Hakka in Toronto

Poster#1 THC2016 copyI’m working on my presentation for the upcoming Toronto Hakka Conference. Of course, I will be talking about food.

I will be in Toronto a few extra days and wonder where to eat. Do you have any suggestions for restaurants with Hakka chefs in the Toronto area? Would love to know where you eat and what your favorite dishes are. What’s new? I know many Hakka chefs come from India but have heard there are some with Jamaican roots. Please share your suggestions with me!

Visit Toronto Hakka Conference to register and see the program. From July 1 to 3, participants have a chance to meet Hakka from all over the world. Listen to experts speak about subjects ranging from Hakka genealogy, food, dialects, history, and much more. The Toronto area holds a concentration of Hakka from that spans the globe. At my first conference in 2008 I connected with many Hakka and interviewed them for The Hakka Cookbook, Chinese Soul Food from around the World.

Cooking classes at home

grokker videoInterested in watching cooking, yoga, and fitness classes at home on demand from your computer or other device? I cook Chinese dishes (including some Hakka recipes) on a subscription food and fitness website www.grokker.com  You will find 59 experts teaching cuisines from all over the world plus other topics such as healthy eating, baking, gluten-free, vegan, and techniques. After all that eating, choose from over 2000 yoga and fitness videos with topics that range from pilates to Hatha yoga.

Grokker is offering a special promotional price to my friends. For $99 for a 1-year subscription (45% off normal price) you have full access to the site. If you’re interested in this special price, use these codes: Checkout code: lindaa99 OR https://grokker.com/create-account/lindaa99 OR http://grok.kr/yhr9da  Cancel anytime.

For a preview glimpse, check out this video on how to cook Hakka Noodles with Pork and Mushroom Sauce.

Hakka in Suriname

Bitter melon braised with Madame Jeanette pepper, 5-spice powder, star anise, garlic

Bitter melon braised with Madame Jeanette pepper, 5-spice powder, star anise, garlic

Before I met Stuart Lee at the Toronto Hakka Conference 2012, I did not know Suriname, his home country. I learned this former Dutch plantation colony is located on the northeast Atlantic coast of South America with Guyana to the West and Brazil to the south. Many Hakka, as well as many other ethnic groups, live there.

Recently Stuart shared photos of the diverse food culture of his home country. Here are some of his photos and comments.

Stuffed tofu (ngiong fukah) by Surinamese Creole

Stuffed tofu (ngiong fukah) by Surinamese Creole

The Hakka placed their footprints on Suriname in 1853. Their contribution to the New World is huge. Chinese medicine, foods, kite flying, fireworks, mahjong–all ethnic groups in Suriname use these gifts from the Chinese. Their influence is seen in many Surinamese dishes, often blended with local ingredients, and multi-cultural tastes.

Chicken in hoisin and wine sauce with ever-present yellow pepper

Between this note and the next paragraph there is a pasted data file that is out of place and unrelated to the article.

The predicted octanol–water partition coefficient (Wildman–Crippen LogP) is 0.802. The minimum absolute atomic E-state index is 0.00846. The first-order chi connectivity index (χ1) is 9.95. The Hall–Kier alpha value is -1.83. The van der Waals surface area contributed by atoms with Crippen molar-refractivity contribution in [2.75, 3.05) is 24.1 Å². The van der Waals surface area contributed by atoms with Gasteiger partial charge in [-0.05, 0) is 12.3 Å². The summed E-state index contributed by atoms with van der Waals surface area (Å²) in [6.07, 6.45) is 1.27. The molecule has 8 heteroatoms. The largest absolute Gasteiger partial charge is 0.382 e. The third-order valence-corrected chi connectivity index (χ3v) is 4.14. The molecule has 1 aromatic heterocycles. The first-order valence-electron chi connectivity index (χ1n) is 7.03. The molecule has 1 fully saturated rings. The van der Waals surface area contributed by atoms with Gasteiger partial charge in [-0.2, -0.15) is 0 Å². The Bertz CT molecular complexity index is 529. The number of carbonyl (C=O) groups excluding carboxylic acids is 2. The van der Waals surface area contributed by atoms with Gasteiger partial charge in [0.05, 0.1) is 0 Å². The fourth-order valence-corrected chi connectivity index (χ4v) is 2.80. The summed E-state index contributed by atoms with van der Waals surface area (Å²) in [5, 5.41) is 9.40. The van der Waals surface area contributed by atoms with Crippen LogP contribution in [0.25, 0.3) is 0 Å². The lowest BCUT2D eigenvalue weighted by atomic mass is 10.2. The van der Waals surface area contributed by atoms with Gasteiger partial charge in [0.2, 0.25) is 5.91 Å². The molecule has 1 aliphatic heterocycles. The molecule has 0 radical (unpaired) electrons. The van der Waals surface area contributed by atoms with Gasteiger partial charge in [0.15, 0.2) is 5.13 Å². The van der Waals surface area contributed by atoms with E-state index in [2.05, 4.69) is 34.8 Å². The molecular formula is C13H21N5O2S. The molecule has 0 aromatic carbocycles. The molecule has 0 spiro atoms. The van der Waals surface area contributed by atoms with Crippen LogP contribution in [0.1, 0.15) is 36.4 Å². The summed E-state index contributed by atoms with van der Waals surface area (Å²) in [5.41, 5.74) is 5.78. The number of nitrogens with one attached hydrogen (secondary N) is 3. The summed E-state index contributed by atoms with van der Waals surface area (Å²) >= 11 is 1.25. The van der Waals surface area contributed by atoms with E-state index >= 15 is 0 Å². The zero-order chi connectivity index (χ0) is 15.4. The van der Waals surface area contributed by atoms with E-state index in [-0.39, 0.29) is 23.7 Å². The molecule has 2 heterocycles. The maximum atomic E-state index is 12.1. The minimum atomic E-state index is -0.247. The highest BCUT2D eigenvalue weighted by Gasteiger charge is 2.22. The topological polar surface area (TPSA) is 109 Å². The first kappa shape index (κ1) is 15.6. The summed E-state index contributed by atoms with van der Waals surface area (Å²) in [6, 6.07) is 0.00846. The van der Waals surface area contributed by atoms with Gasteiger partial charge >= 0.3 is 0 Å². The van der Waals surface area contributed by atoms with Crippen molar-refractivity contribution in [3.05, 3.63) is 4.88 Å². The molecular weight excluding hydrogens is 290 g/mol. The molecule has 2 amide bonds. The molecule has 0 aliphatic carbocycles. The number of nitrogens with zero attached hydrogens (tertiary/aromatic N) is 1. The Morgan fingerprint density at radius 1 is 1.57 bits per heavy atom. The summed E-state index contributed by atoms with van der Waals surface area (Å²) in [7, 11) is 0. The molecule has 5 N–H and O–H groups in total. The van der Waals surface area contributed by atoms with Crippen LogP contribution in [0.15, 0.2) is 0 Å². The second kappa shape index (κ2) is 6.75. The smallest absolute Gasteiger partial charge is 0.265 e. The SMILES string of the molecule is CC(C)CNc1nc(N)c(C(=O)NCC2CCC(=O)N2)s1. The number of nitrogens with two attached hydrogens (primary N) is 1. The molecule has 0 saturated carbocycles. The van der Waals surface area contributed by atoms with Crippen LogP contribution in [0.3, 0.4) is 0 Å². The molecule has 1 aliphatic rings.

Chicken in hoisin and wine sauce with ever-present yellow pepper

 

 

Dutch split pea soup with Chinese dumplings

Dutch split pea soup with Chinese dumplings

 

“As Suriname is probably the third most ethnic diverse country after USA and Canada,” says Lee, “ it is not uncommon for us to eat a lunch or dinner plate with boiled or fried cassava, plantains, ham choy with chicken and a sambal made with chicken hearts, gizzards and livers.” Dutch, Indonesian, Jewish, Hindustan, and African also play a strong role in this multi-cultural cuisine.

Pom, national dish of Suriname

Pom, national dish of Suriname

All cultures also embrace the Suriname national dish Pom. It is only available in Suriname, Holland and the Netherlands Antilles. “I have to thank the Jews who came to Suriname 400 years ago for inventing this dish!”

This baked casserole is made with root called pomtayer, similar to taro used to make poi. “I think the root is only grown in Suriname by the descendants of African slaves or the Creoles. My Mom marinates it with orange juice for the nice orange color, fills it with braised chicken and salted cured beef. The salted beef is also a Jewish influence. My grandfather and father would import shiploads of salted beef that were packed in wooden barrels similar to the wine barrels. Hakkas like my family were the ones who got the salted cured beef from New Brunswick. We also imported salted cod from Halifax that were the size of a small desk and came in jute bags and also salted pig tails, salted herring from Holland, and cured hams from Virginia. All these were poor man’s foods.”

Thanks to Stuart Lee for sharing a glimpse into the Surinamese diverse culinary history.

Hakka soul food cooking class

IMG_1363I have been busy giving cooking classes and slide presentations at four branches of the San Mateo County Library the past two weeks. This Saturday, February 20, marks my last event in East Palo Alto. Come to learn about the Chinese migrants known as the Hakka and Chinese New Year foods and traditions. I will cook three Hakka soul food dishes and tastings follow. If you have a copy of The Hakka Cookbook, bring it and I will be happy to personally autograph it. There will also be copies for sale.

IMG_3853I love meeting people at these presentations. In Foster City, I met a young couple who told me they had cooked three recipes from The Hakka Cookbook for their Chinese New Year’s dinner. These were some of the more labor-intensive Hakka classics such as Salt-baked Chicken, Stuffed Tofu, and Pork Belly with Preserved Mustard Greens. I am so proud of them!